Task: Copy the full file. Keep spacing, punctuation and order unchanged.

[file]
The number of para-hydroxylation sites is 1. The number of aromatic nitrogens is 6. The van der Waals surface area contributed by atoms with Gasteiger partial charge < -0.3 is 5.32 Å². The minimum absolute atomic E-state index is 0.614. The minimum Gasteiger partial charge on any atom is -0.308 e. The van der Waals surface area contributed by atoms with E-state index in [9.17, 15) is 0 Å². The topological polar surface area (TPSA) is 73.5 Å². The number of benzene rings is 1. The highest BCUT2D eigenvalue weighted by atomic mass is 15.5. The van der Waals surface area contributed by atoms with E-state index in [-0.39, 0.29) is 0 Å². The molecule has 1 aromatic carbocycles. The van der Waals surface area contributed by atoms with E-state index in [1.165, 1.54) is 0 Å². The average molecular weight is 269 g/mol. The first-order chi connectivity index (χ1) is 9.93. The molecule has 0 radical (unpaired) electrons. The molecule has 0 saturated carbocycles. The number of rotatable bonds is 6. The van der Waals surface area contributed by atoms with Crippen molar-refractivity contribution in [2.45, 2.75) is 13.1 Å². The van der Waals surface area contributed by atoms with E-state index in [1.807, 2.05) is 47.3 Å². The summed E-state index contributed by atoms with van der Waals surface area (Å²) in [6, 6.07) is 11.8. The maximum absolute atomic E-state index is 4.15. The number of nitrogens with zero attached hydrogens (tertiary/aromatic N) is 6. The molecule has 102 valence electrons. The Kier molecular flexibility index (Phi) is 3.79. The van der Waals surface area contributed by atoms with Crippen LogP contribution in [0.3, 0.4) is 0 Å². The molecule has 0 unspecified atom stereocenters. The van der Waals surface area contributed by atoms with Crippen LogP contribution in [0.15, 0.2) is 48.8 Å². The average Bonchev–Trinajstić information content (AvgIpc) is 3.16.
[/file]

The number of para-hydroxylation sites is 1. The number of aromatic nitrogens is 6. The van der Waals surface area contributed by atoms with Gasteiger partial charge < -0.3 is 5.32 Å². The minimum absolute atomic E-state index is 0.614. The minimum Gasteiger partial charge on any atom is -0.308 e. The van der Waals surface area contributed by atoms with E-state index in [9.17, 15) is 0 Å². The topological polar surface area (TPSA) is 73.5 Å². The number of benzene rings is 1. The highest BCUT2D eigenvalue weighted by atomic mass is 15.5. The van der Waals surface area contributed by atoms with E-state index in [-0.39, 0.29) is 0 Å². The molecule has 1 aromatic carbocycles. The van der Waals surface area contributed by atoms with E-state index in [1.165, 1.54) is 0 Å². The average molecular weight is 269 g/mol. The first-order chi connectivity index (χ1) is 9.93. The molecule has 0 radical (unpaired) electrons. The molecule has 0 saturated carbocycles. The number of rotatable bonds is 6. The van der Waals surface area contributed by atoms with Crippen molar-refractivity contribution in [2.45, 2.75) is 13.1 Å². The van der Waals surface area contributed by atoms with E-state index in [1.807, 2.05) is 47.3 Å². The summed E-state index contributed by atoms with van der Waals surface area (Å²) in [6, 6.07) is 11.8. The maximum absolute atomic E-state index is 4.15. The number of nitrogens with zero attached hydrogens (tertiary/aromatic N) is 6. The molecule has 102 valence electrons. The Kier molecular flexibility index (Phi) is 3.79. The van der Waals surface area contributed by atoms with Crippen LogP contribution in [0.3, 0.4) is 0 Å². The molecule has 0 unspecified atom stereocenters. The van der Waals surface area contributed by atoms with Crippen LogP contribution in [0.15, 0.2) is 48.8 Å². The average Bonchev–Trinajstić information content (AvgIpc) is 3.16.